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latter, and is unable of itself to do more than re-form the materials introduced by sensation,' and this duality of mental phenomena both agreeing in declaring to my consciousness' the fact of their being no necessity for a God,' and that which is particular-speaking to but one person of something another is ignorant of, and being part and parcel of the human species (which are the same everywhere), cannot give the slightest proof of the argument in dispute. You say that consciousness is the strongest evidence.' I ask you did you ever know of evidence' without consciousness?' If you did not, why say that it is the strongest,' thus admitting other evidence independent of consciousness' 'to a person, of which evidence I am entirely ignorant in any case whatever.

Consciousness being (as I have before stated) the aggregate impressions made upon the mind through the senses, classified by reflection, augmented by experience, and knit together by memory, cannot be separated from the evidence of sense, or demonstration. And 'intuitional certainty being higher than formal deduction,' when it is the ultimate of DEDUCTION, for I challenge my opponent to produce a single case in which 'intuitional certainty succeeded before formal induction' took place, in any science where facts are conce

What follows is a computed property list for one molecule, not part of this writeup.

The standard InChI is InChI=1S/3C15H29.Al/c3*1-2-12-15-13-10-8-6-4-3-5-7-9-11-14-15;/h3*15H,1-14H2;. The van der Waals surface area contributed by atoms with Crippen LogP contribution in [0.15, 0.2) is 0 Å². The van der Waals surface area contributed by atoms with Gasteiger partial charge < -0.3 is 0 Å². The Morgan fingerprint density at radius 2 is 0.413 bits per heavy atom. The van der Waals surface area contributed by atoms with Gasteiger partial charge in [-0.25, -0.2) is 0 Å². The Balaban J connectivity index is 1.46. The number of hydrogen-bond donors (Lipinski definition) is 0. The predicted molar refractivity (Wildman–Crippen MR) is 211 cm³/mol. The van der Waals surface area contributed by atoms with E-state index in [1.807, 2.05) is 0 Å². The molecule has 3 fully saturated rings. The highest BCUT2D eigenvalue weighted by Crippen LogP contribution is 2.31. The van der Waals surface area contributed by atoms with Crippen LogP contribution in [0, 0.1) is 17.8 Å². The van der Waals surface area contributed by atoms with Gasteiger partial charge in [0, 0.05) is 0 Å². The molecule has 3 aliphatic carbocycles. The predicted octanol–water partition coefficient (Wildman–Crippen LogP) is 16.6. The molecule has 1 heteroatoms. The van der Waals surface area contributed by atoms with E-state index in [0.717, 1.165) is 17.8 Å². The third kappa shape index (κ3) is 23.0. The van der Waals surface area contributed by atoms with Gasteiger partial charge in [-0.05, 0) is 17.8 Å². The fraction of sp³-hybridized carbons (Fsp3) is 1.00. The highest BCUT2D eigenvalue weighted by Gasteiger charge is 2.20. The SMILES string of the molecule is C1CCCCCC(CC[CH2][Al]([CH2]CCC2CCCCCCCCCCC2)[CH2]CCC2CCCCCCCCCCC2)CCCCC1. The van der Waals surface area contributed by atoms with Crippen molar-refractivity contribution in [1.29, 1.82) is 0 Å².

ncerned, providing the intuition” succeeded without a knowledge of the facts in question.

A great artist can enter a picture gallery and pass judgment on the works of art brought þefore his view—and by the first glance he can discern the salient points of the picture, and pass intuitively, a correct judgment, but this sentence has been gained by years of study, comprising a thorough deduction of the various properties of colour and shade, design and effect. The same with a sense of the beautiful.

We praise a man who can amidst poverty and misery select an English bride, with a straight figure, good complexion, Grecian contour, and sylph-like appearance; we say, that though poor, he has an intuitional' reverence for the symmetry of woman, the grand in humanity. But take an Arab's feeling of the artistic form of woman-he sees it in a fat and bloated form, with a rotundity of figure which destroys all our notions of elegance in structure and agility in action.

Yet this is his intuitional feeling, and how can we reconcile the two. We cannot : they are the results of a different educational treatment, which proves the idea of 'intuition' to be merely a process of instruction, and an atmosphere of circumstances peculiar to an individual, but which is not general to all.